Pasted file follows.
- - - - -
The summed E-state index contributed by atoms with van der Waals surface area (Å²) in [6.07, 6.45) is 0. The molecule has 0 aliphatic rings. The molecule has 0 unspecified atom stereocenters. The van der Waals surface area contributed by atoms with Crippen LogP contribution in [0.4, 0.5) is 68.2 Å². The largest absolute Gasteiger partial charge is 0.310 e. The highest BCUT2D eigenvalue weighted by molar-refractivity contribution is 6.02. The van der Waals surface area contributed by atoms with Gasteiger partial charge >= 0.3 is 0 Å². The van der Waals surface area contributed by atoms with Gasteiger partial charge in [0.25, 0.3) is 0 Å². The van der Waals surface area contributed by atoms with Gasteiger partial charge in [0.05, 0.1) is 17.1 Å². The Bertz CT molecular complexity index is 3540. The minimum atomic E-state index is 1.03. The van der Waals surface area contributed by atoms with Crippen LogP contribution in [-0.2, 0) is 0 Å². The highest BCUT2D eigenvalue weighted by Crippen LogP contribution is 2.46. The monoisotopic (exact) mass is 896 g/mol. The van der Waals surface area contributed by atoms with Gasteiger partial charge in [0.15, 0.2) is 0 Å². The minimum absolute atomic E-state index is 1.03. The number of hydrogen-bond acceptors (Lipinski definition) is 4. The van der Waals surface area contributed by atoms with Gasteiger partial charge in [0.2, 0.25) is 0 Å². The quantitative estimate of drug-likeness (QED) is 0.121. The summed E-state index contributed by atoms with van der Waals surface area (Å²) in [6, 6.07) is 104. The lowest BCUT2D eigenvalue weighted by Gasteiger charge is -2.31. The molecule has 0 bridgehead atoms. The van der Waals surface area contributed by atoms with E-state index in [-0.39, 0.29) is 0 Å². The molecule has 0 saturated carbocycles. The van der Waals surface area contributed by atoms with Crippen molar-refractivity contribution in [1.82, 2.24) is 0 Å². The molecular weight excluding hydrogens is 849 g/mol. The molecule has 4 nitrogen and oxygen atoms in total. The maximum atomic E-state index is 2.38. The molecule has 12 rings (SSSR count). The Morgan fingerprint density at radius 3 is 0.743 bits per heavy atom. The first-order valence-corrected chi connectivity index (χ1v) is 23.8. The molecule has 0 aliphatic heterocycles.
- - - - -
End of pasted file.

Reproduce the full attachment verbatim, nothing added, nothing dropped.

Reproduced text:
The summed E-state index contributed by atoms with van der Waals surface area (Å²) in [6.07, 6.45) is 0. The molecule has 0 aliphatic rings. The molecule has 0 unspecified atom stereocenters. The van der Waals surface area contributed by atoms with Crippen LogP contribution in [0.4, 0.5) is 68.2 Å². The largest absolute Gasteiger partial charge is 0.310 e. The highest BCUT2D eigenvalue weighted by molar-refractivity contribution is 6.02. The van der Waals surface area contributed by atoms with Gasteiger partial charge >= 0.3 is 0 Å². The van der Waals surface area contributed by atoms with Gasteiger partial charge in [0.25, 0.3) is 0 Å². The van der Waals surface area contributed by atoms with Gasteiger partial charge in [0.05, 0.1) is 17.1 Å². The Bertz CT molecular complexity index is 3540. The minimum atomic E-state index is 1.03. The van der Waals surface area contributed by atoms with Crippen LogP contribution in [-0.2, 0) is 0 Å². The highest BCUT2D eigenvalue weighted by Crippen LogP contribution is 2.46. The monoisotopic (exact) mass is 896 g/mol. The van der Waals surface area contributed by atoms with Gasteiger partial charge in [0.15, 0.2) is 0 Å². The minimum absolute atomic E-state index is 1.03. The number of hydrogen-bond acceptors (Lipinski definition) is 4. The van der Waals surface area contributed by atoms with Gasteiger partial charge in [0.2, 0.25) is 0 Å². The quantitative estimate of drug-likeness (QED) is 0.121. The summed E-state index contributed by atoms with van der Waals surface area (Å²) in [6, 6.07) is 104. The lowest BCUT2D eigenvalue weighted by Gasteiger charge is -2.31. The molecule has 0 bridgehead atoms. The van der Waals surface area contributed by atoms with E-state index in [-0.39, 0.29) is 0 Å². The molecule has 0 saturated carbocycles. The van der Waals surface area contributed by atoms with Crippen molar-refractivity contribution in [1.82, 2.24) is 0 Å². The molecular weight excluding hydrogens is 849 g/mol. The molecule has 4 nitrogen and oxygen atoms in total. The maximum atomic E-state index is 2.38. The molecule has 12 rings (SSSR count). The Morgan fingerprint density at radius 3 is 0.743 bits per heavy atom. The first-order valence-corrected chi connectivity index (χ1v) is 23.8. The molecule has 0 aliphatic heterocycles.